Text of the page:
Results from the primary analysis of the ongoing phase 3 clinical trial of US biotechnology company Moderna’s COVID-19 vaccine have revealed 94.1 per cent efficacy of the therapeutic in preventing symptomatic infections and severe illness, according to a peer-reviewed study.
The study, published on Wednesday in The New England Journal of Medicine, found that among over 30,000 participants randomised to receive the vaccine or a placebo, 11 in the vaccine group developed symptomatic COVID-19 compared to 185 participants who received the placebo.
The researchers said this demonstrates 94.1 per cent efficacy in preventing symptomatic COVID-19, adding that cases of severe disease occurred only in participants who received the placebo.
“Our work continues. Over the next months, we’ll have increasing amounts of data to better define how this vaccine works, but the results so far show a 94.1 per cent efficacy. These numbers are compelling,” said Lindsey Baden, an infectious diseases specialist at the Brigham and Women’s Hospital in the US where the trial took place.
“And, importantly, the data suggest protection from severe illness, indicating that the vaccine could have an impact on preventing hospitalisations and deaths, at least in the first several months post-vaccination,” said Ms Baden, co-principal investigator for the study, and lead author of the paper.
The study enrolled 30,420 adult participants at 99 sites in the US, including over 600 participants enrolled at the Brigham.
Eligible participants were 18 years old or more with no known history of SARS-CoV-2 infection, and whose locations or circumstances put them at appreciable risk of the infection and high risk of severe COVID-19, the researchers said.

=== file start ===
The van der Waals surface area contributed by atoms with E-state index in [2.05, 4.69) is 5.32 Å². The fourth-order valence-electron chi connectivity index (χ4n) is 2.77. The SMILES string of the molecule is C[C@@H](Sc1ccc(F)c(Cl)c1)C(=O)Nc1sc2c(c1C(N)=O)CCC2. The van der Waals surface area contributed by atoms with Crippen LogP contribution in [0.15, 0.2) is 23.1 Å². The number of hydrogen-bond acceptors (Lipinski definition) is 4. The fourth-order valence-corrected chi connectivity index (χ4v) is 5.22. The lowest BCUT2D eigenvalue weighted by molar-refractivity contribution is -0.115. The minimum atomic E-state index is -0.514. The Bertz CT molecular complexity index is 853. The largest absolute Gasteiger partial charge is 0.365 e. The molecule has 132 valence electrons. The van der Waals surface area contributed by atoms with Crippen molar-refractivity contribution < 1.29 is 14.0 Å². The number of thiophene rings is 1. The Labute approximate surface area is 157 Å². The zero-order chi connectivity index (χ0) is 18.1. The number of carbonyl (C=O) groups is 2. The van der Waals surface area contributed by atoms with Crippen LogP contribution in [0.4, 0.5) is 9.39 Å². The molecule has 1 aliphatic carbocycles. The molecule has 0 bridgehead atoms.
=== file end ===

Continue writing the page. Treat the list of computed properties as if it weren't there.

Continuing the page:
They noted that the race and ethnicity proportion of the trial was 79 per cent white, 10 per cent Black or African American, and 20 per cent Hispanic or Latino participants.
The participants received their first injection between July 27 and October 23, followed by a second shot 28 days later.
Each jab, given intramuscularly, had a volume of 0.5 millilitres (mL), containing 100 micrograms ( g) of mRNA-1273 vaccine or saline placebo.
In the placebo group, 185 participants developed symptomatic COVID-19 illness whereas in the vaccine group, only 11 participants did.
In secondary analyses, the vaccine’s efficacy was similar across groups of key interest, including those who already had antibodies against SARS-CoV-2 at the time of enrolment, and among those who were 65 years of age or older, the researchers said.
Thirty participants had severe COVID-19 – all in the placebo group, they said. They were closely monitored for adverse events in the weeks following their injection.
The researchers said overall, reactions to the vaccine were mild – about half of recipients experienced fatigue, muscle aches, joint pain and headaches, more so after the second dose.
Baden said while these results are encouraging, they are limited by the short duration of follow-up so far.
“Longer term data from the ongoing study may allow us to more carefully evaluate the vaccine’s efficacy among different groups, determine the impact on asymptomatic infection, understand when immunity wanes, and determine whether vaccines affect infectiousness,” she added.
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